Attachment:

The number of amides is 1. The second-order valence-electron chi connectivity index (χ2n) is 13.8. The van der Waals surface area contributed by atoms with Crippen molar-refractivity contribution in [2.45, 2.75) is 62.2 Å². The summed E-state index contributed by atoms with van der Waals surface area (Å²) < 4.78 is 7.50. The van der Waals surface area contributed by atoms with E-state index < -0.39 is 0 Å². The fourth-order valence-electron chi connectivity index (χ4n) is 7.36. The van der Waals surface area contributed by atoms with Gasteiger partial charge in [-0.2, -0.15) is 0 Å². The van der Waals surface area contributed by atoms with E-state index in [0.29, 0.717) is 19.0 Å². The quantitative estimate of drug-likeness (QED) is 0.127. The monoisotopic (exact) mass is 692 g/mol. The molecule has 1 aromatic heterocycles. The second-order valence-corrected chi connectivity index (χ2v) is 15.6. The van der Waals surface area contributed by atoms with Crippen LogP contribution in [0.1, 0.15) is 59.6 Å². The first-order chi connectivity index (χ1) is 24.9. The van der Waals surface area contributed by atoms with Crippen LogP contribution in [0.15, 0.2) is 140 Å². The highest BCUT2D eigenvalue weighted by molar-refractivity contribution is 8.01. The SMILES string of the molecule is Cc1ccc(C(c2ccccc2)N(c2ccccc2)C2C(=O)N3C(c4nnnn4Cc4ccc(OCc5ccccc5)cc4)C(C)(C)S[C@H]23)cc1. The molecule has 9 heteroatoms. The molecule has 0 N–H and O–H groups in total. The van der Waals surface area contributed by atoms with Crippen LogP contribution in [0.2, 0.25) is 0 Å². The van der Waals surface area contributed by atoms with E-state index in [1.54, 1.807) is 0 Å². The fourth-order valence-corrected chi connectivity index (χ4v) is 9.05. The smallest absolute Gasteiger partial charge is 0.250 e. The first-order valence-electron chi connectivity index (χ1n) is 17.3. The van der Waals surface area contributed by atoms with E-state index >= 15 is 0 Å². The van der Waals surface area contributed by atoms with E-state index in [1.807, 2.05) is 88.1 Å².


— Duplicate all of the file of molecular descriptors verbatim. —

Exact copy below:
The number of amides is 1. The second-order valence-electron chi connectivity index (χ2n) is 13.8. The van der Waals surface area contributed by atoms with Crippen molar-refractivity contribution in [2.45, 2.75) is 62.2 Å². The summed E-state index contributed by atoms with van der Waals surface area (Å²) < 4.78 is 7.50. The van der Waals surface area contributed by atoms with E-state index < -0.39 is 0 Å². The fourth-order valence-electron chi connectivity index (χ4n) is 7.36. The van der Waals surface area contributed by atoms with Gasteiger partial charge in [-0.2, -0.15) is 0 Å². The van der Waals surface area contributed by atoms with E-state index in [0.29, 0.717) is 19.0 Å². The quantitative estimate of drug-likeness (QED) is 0.127. The monoisotopic (exact) mass is 692 g/mol. The molecule has 1 aromatic heterocycles. The second-order valence-corrected chi connectivity index (χ2v) is 15.6. The van der Waals surface area contributed by atoms with Crippen LogP contribution in [0.1, 0.15) is 59.6 Å². The first-order chi connectivity index (χ1) is 24.9. The van der Waals surface area contributed by atoms with Crippen LogP contribution in [0.15, 0.2) is 140 Å². The highest BCUT2D eigenvalue weighted by molar-refractivity contribution is 8.01. The SMILES string of the molecule is Cc1ccc(C(c2ccccc2)N(c2ccccc2)C2C(=O)N3C(c4nnnn4Cc4ccc(OCc5ccccc5)cc4)C(C)(C)S[C@H]23)cc1. The molecule has 9 heteroatoms. The molecule has 0 N–H and O–H groups in total. The van der Waals surface area contributed by atoms with Crippen LogP contribution in [0.2, 0.25) is 0 Å². The van der Waals surface area contributed by atoms with E-state index in [1.54, 1.807) is 0 Å². The fourth-order valence-corrected chi connectivity index (χ4v) is 9.05. The smallest absolute Gasteiger partial charge is 0.250 e. The first-order valence-electron chi connectivity index (χ1n) is 17.3. The van der Waals surface area contributed by atoms with E-state index >= 15 is 0 Å². The van der Waals surface area contributed by atoms with E-state index in [1.807, 2.05) is 88.1 Å².